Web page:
Barra is sweating more freely now. “He just held me there, like three feet off the ground, while they slaughtered everyone in the complex. Then this other one comes along…he was even bigger, like a monster with huge claws and one huge eye, and horns and things sticking out all over. Throne…I was so scared of him. I could handle dying in action, sir, in a straight fight, I really could, but this was different. It was like they were examining me or something, and all the time all I can hear is the sounds of my men dying. I was reciting the Litany of Protection…”
“…but sir, I was so scared.”
“Understandable.” As he reaches for more water, the older man notices that Barra’s hand is shaking slightly. “Are you all right, Captain?”
“Yes, sir. So…this big one, he stares at me, then he says something to the other one, swings his claw round at my head and that’s the last thing I remember before waking up here.”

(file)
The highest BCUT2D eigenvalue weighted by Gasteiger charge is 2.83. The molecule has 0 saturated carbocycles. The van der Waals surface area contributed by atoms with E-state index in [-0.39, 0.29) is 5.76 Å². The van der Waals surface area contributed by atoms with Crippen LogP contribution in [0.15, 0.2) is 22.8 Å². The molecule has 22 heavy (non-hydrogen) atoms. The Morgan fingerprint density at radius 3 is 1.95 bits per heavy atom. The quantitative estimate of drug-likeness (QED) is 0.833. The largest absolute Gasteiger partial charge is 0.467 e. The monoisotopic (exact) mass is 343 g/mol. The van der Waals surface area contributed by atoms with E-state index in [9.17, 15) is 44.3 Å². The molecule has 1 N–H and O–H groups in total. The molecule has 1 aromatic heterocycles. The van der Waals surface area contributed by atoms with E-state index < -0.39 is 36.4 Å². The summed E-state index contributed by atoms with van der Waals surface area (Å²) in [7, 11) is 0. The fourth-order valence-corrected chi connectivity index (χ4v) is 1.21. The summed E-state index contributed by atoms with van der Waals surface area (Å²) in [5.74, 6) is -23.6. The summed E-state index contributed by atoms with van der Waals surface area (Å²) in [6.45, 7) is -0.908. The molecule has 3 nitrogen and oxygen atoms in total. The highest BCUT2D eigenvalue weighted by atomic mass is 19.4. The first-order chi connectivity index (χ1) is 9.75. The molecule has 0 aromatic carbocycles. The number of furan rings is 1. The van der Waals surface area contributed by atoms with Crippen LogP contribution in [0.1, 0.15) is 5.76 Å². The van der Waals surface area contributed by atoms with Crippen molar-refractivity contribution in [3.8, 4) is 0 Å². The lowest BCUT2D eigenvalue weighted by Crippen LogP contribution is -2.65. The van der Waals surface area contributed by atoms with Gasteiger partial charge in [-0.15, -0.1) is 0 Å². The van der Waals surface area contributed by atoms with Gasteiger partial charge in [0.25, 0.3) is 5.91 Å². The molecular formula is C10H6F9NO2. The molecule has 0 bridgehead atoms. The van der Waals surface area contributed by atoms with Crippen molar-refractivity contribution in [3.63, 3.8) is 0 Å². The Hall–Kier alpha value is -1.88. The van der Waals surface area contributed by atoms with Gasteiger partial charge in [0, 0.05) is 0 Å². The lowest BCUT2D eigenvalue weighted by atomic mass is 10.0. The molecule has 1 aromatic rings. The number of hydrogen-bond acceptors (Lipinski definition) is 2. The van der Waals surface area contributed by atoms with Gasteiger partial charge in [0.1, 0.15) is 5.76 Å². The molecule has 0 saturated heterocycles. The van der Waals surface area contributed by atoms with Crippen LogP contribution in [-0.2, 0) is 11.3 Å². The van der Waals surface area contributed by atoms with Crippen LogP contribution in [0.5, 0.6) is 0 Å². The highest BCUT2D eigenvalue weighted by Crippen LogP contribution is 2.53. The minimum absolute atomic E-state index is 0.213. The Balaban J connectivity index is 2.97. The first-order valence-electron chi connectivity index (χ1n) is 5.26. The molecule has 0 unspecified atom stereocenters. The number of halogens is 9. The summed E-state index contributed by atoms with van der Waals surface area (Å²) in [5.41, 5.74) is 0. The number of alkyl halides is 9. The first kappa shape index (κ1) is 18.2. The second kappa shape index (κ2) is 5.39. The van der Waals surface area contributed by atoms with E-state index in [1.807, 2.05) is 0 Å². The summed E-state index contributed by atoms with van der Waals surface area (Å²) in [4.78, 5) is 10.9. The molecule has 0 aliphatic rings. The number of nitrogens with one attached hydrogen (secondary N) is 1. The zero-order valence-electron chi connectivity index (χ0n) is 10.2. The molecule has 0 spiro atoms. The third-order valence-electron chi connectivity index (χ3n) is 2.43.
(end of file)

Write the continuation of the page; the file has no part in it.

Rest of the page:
“Yes, you had severe contusions to the left side of your head when you were found. Tell me, Captain Barra; can you think of any reason why they might have spared you?”
Barra is breathing more quickly now, sweat visible on his face and hands, and looking pale.
“No, sir. I…I know they killed everyone else, including higher-ranking officers than me. I’m just a Captain. Four years in the Regiment and proud of it, but nothing special. Why me?”
“That’s a question that gives me pause, too, although we are chiefly concerned with gathering as much information as we can about the heretics’ movements. Also, there is of course the question of what to do with you now that you’ve been in such close proximity to the Traitors…”